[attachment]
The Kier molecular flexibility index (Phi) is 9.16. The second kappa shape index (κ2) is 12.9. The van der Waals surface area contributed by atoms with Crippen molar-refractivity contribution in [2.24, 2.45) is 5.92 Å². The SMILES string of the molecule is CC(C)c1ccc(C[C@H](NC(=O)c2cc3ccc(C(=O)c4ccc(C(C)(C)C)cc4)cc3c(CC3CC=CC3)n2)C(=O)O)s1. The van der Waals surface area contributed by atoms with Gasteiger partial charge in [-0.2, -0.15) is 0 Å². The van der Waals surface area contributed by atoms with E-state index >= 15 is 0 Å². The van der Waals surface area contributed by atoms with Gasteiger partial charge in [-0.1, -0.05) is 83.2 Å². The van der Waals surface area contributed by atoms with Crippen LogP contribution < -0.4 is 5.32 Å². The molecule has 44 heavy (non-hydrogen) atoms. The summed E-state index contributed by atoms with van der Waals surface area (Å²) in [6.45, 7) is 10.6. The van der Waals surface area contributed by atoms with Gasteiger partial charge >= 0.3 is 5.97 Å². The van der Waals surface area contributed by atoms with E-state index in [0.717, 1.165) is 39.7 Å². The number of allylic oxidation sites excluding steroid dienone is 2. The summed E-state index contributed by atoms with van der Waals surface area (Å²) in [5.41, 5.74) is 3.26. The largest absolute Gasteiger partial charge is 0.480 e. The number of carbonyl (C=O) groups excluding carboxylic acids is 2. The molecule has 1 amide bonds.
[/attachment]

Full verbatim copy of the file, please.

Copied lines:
The Kier molecular flexibility index (Phi) is 9.16. The second kappa shape index (κ2) is 12.9. The van der Waals surface area contributed by atoms with Crippen molar-refractivity contribution in [2.24, 2.45) is 5.92 Å². The SMILES string of the molecule is CC(C)c1ccc(C[C@H](NC(=O)c2cc3ccc(C(=O)c4ccc(C(C)(C)C)cc4)cc3c(CC3CC=CC3)n2)C(=O)O)s1. The van der Waals surface area contributed by atoms with Gasteiger partial charge in [-0.2, -0.15) is 0 Å². The van der Waals surface area contributed by atoms with E-state index >= 15 is 0 Å². The van der Waals surface area contributed by atoms with Gasteiger partial charge in [-0.1, -0.05) is 83.2 Å². The van der Waals surface area contributed by atoms with Crippen LogP contribution < -0.4 is 5.32 Å². The molecule has 44 heavy (non-hydrogen) atoms. The summed E-state index contributed by atoms with van der Waals surface area (Å²) in [6.45, 7) is 10.6. The van der Waals surface area contributed by atoms with Gasteiger partial charge >= 0.3 is 5.97 Å². The van der Waals surface area contributed by atoms with E-state index in [0.717, 1.165) is 39.7 Å². The number of allylic oxidation sites excluding steroid dienone is 2. The summed E-state index contributed by atoms with van der Waals surface area (Å²) in [5.41, 5.74) is 3.26. The largest absolute Gasteiger partial charge is 0.480 e. The number of carbonyl (C=O) groups excluding carboxylic acids is 2. The molecule has 1 amide bonds.